“You don’t have the luxury of thinking of yourself as an Emergency Medical Program anymore. You’ve become a full-fledged member of the crew.”
This is too good to be true. It usually is too good to be true on the good ship Voyager, but with every day there’s fresh hope. Harry finds evidence of a nearby wormhole because of some “subspace emissions” (I get lost easily in the techno-babble aspect of the franchise.) and Paris dubs it, “The Harry Kim Wormhole,” which doesn’t bode well. When they reach the wormhole, they find that it is way too small to stuff a ship through, but they reason they can send probes and try to communicate with anything that might be on the other side. A probe gets “stuck” in the wormhole and it starts relaying signals from a ship at the opposite end.
In the episode’s B and C-plots, Kes wants to study advanced medicine, and Kes notices that the crew is extremely rude to the Doctor. I remember an episode where Kes thought the Doctor was being extremely rude to the crew. Make up your mind, Kes! Back at the wormhole, Harry thinks they could at least get messages through to the Alpha Quadrant to let the crew’s loved ones know they’re alive and well in the Delta Quadrant. Janeway sends a basic hail to the ship on the other side of the wormhole, and after some delicate fine-tuning, they hear a voice. Janeway tries to convince the captain of that ship that they are in the Delta Quadrant, but he doesn’t believe her and cuts off communication. Based on the location of the transmission, Tuvok reasons it must be a Romulan ship.
Because of Voyager’s location in the Delta Quadrant, we don’t see much of the Romulans on this spin-off, but when we do, they make a hell of an entrance. A few hours later, the Romulan captain hails Voyager. Janeway makes a special plea to him to relay messages from the crew. The Romulan captain wants to know a little more about them before agreeing to her wish. He wants to attempt visual communications and then, thanks to B’Elanna, transport to the ship with a signal booster through the wormhole. The Romulan captain is played by the great Vaughn Armstrong. As versatile an actor as Jeffrey Combs, Armstrong started his lengthy relationship with Star Trek in the first season Next Generation episode, “Heart of Glory.” He would later play Admiral Forrest on Enterprise.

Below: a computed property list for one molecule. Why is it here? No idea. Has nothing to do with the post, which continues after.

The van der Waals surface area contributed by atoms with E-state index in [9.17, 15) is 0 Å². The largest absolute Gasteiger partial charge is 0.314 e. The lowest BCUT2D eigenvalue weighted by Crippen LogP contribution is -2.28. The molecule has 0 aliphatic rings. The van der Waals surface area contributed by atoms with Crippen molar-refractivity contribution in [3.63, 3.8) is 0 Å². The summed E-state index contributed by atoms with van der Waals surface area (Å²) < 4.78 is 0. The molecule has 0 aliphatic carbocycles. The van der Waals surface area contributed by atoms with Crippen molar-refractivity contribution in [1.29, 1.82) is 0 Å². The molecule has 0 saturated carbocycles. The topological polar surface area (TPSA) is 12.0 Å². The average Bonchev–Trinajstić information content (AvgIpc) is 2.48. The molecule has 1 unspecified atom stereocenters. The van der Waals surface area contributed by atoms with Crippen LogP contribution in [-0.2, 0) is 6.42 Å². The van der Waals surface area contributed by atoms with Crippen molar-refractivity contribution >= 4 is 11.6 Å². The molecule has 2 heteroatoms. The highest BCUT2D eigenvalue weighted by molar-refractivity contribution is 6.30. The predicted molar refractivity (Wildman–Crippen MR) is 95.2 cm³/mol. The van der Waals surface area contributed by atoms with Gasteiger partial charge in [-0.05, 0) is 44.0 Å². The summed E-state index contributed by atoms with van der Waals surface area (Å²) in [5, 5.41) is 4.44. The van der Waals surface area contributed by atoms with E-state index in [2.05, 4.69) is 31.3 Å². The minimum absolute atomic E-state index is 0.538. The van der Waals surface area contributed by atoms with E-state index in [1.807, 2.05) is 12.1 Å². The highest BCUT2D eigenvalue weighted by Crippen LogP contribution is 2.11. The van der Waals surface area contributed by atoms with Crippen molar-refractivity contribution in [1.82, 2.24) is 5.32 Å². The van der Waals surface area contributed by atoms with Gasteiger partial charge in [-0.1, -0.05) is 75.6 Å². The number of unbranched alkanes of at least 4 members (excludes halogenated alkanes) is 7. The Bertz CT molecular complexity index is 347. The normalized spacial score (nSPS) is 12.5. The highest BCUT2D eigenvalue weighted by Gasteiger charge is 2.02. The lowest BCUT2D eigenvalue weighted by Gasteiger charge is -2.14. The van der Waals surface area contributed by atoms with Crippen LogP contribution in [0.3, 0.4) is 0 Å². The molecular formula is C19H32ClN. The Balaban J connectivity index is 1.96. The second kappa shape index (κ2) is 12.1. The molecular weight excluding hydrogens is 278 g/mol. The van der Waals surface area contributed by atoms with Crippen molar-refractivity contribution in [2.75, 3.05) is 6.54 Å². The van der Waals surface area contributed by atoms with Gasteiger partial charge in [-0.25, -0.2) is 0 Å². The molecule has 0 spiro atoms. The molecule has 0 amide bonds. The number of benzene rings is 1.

Considering everything we knew about Voyager: the production, the behind-the-scenes turmoil, and all the publicity that preceded the premiere of the pilot, an episode like “Eye of the Needle” comes too early in the show’s run for it to be believable. The show continues for seven years, so we know they’re not going to get home. They have several “near misses” through the years, some are more encouraging than others, but even in the darkest times, the crew still has hope even if the tank is running low.
I find it interesting that Janeway would choose to relate to the Doctor (after Kes has alerted her to his treatment by the crew) on a personal level when he is merely, by his own admission, a collection of “photons and forcefields.” Kes humanizes him in a way. The Doctor does not want his program shut down willy-nilly. The Doctor wants a name. This becomes a running gag on the show for the entire run. With Tuvok’s revelations about the Romulan captain, depressing as they may be, and Janeway’s steadfast devotion to the rulebook, the ship continues its very long journey home.
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